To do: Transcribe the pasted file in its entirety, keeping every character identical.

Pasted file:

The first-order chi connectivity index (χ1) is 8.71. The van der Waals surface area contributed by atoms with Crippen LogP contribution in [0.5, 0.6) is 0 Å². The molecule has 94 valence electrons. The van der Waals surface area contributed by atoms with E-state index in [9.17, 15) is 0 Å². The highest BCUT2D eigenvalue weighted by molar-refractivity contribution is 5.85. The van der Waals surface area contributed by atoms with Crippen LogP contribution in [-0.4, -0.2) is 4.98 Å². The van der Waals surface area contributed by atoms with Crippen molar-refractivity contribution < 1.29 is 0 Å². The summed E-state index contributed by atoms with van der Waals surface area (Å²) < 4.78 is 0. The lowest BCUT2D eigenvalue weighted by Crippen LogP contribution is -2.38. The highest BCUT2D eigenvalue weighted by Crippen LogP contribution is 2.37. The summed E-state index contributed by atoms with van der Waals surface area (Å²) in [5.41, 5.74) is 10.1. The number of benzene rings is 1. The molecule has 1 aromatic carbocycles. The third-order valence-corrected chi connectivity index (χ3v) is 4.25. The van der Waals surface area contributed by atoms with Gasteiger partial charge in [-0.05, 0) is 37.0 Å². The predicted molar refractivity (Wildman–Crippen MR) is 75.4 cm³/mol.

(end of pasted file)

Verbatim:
The first-order chi connectivity index (χ1) is 8.71. The van der Waals surface area contributed by atoms with Crippen LogP contribution in [0.5, 0.6) is 0 Å². The molecule has 94 valence electrons. The van der Waals surface area contributed by atoms with E-state index in [9.17, 15) is 0 Å². The highest BCUT2D eigenvalue weighted by molar-refractivity contribution is 5.85. The van der Waals surface area contributed by atoms with Crippen LogP contribution in [-0.4, -0.2) is 4.98 Å². The van der Waals surface area contributed by atoms with Crippen molar-refractivity contribution < 1.29 is 0 Å². The summed E-state index contributed by atoms with van der Waals surface area (Å²) < 4.78 is 0. The lowest BCUT2D eigenvalue weighted by Crippen LogP contribution is -2.38. The highest BCUT2D eigenvalue weighted by Crippen LogP contribution is 2.37. The summed E-state index contributed by atoms with van der Waals surface area (Å²) in [5.41, 5.74) is 10.1. The number of benzene rings is 1. The molecule has 1 aromatic carbocycles. The third-order valence-corrected chi connectivity index (χ3v) is 4.25. The van der Waals surface area contributed by atoms with Gasteiger partial charge in [-0.05, 0) is 37.0 Å². The predicted molar refractivity (Wildman–Crippen MR) is 75.4 cm³/mol.